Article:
Utilizing a script from 1939's "She Married a Cop" with a 1946 Hit Parade song for the title, Gene Autry's screen return following his WW II Army Air Corps service, "Sioux City Sue" has ... See full summary »
A man who spent his formative years in prison for murder is released, and struggles to adjust to the outside world and escape his lurid past. He gets involved with a cheap dancehall girl, ... See full summary »
Noted writer Kenneth Bixby, in love with his witty secretary Anne Rogers, nevertheless agrees to a tete-a-tete with a former college fling, loopy Danish girl Julie who is married to ... See full summary »
Because a high school girl's parents refuse to discuss sex education (called "personal hygiene" in the film) with her, she gets pregnant by her boyfriend, who conveniently dies. Her parents... See full summary »
With a longer-than-usual running time on original release and booked and sold to the exhibitors as a "Gene Autry Special", which Republic would do once a year from 1939-1943 in order to get higher rates than on the regular series entries from the theatre owners. Hey, Jimmy Durante and Ann Miler cost more than Smiley Burnette and June Storey. This "special",(which alternates between tongue-in-cheek and for-real and hard to distinguish which is which since there was very little for-real in most of the fantasy-land settings Autry's Republic films were laid in), finds Gene returning to his hometown of Torpedo as guest of honor at the Frontier Days Celebraion, Once there, he encounters his childhood enemies, the Wildhack brothers (Barton MacLane, Joe Sawyer and Horace MacMahon in pecking order), now the local gangsters (and playing it with relish.) The Wildhacks own a saloon next door to the school, and when their shooting and brawling endangers the safety of the children, Gene protests ... Written by
Les Adams <email@example.com>
The 'Melody Ranch' set built for this film consisted of a long, one story house and a much larger gambrel-roof barn with a practical interior. The house portion's exterior was revamped after filming, and the set was a fixture on Republic's back lot for several years. It was featured in the show My Three Sons (1960). See more »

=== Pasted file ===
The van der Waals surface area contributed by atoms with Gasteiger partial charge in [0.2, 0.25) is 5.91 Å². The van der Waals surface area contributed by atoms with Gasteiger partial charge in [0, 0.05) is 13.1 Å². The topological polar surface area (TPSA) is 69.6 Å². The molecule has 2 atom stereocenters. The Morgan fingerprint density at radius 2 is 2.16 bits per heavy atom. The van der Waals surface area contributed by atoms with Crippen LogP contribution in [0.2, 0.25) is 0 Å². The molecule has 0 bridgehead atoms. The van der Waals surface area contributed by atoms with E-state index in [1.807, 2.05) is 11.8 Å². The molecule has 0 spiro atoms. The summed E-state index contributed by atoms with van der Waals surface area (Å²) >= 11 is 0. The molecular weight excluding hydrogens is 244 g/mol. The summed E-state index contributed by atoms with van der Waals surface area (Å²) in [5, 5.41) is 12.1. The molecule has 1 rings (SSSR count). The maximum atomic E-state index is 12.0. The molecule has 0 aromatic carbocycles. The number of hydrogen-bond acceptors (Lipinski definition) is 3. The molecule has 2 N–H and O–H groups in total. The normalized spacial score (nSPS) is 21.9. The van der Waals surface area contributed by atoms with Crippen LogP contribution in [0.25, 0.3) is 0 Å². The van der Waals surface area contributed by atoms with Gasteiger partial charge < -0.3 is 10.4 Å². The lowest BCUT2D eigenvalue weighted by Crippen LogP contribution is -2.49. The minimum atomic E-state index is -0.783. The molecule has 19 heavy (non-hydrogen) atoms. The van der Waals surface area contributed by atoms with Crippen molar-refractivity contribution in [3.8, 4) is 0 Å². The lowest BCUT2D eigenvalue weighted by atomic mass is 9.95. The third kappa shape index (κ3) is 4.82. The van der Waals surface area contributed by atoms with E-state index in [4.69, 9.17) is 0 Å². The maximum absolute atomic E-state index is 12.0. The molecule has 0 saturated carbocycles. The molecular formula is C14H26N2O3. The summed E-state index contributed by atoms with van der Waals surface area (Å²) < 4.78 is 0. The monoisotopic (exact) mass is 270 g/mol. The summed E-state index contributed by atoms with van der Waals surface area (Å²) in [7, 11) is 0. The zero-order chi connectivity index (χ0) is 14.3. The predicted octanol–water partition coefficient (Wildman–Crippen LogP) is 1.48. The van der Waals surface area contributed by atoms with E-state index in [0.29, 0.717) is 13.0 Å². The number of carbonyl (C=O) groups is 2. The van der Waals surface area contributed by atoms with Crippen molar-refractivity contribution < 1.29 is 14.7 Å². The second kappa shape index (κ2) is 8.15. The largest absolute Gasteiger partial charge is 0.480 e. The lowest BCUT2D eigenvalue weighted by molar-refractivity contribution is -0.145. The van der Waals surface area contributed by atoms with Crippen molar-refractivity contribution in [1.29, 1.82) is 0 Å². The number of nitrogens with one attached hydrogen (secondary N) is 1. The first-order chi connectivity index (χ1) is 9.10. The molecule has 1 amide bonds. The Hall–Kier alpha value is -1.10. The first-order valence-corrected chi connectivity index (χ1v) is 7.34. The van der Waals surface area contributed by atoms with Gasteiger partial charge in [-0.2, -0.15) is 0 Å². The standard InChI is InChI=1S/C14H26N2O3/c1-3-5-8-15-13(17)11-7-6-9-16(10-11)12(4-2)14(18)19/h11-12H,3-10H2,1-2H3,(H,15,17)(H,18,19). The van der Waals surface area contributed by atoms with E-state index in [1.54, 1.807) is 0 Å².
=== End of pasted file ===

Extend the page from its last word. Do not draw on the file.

Cornelius J. Courtney:
Folks, this is your pal, Cornelius J. Courtney, tellin' you that this program is brought to you by that nationally famous head cold remedy "Nose Posse." Aaahh! Manufactured, endorsed by that benefactor of humanity, Thomas Summerville. Ah, that most delicate of organisms, the nose, the snoozle, the proboscus, let Nose Posse guard it for you. It deserves that protection - take it from me, a man who knows his noses. At-chaaa! And now, after a brief pause for station identification, Gene Autry will...
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Gene Autry has a radio show with singing and a drama each week. His co-star, Ann Miller, thinks he his, shall we say, less than sophisticated. She thinks she is too good for him and the show. His hometown wants him to come back as honorary sheriff during a special celebration. While there he tangles with three brothers who run the town headed by Barton MacLane. And Gene develops a love interest toward Ann. As a movie the acting is somewhat weak. Ann Miller goes around with a smile plastered on her face regardless of the type of scene. If she had put more into her performance I would have rated this movie higher. Then there is Jimmy Durante (who has some very good scenes) and Gabby Hayes (who always does his 'Gabby' role very well). They used their scenes very effectively. Bartin MacLane as the bad guy also used his talents effectively in the few scenes he was in. In other words, the character actors put some real effort into their roles and they are quite enjoyable. Not a movie that you will see over and over again but it certainly worth seeing once. 5/10
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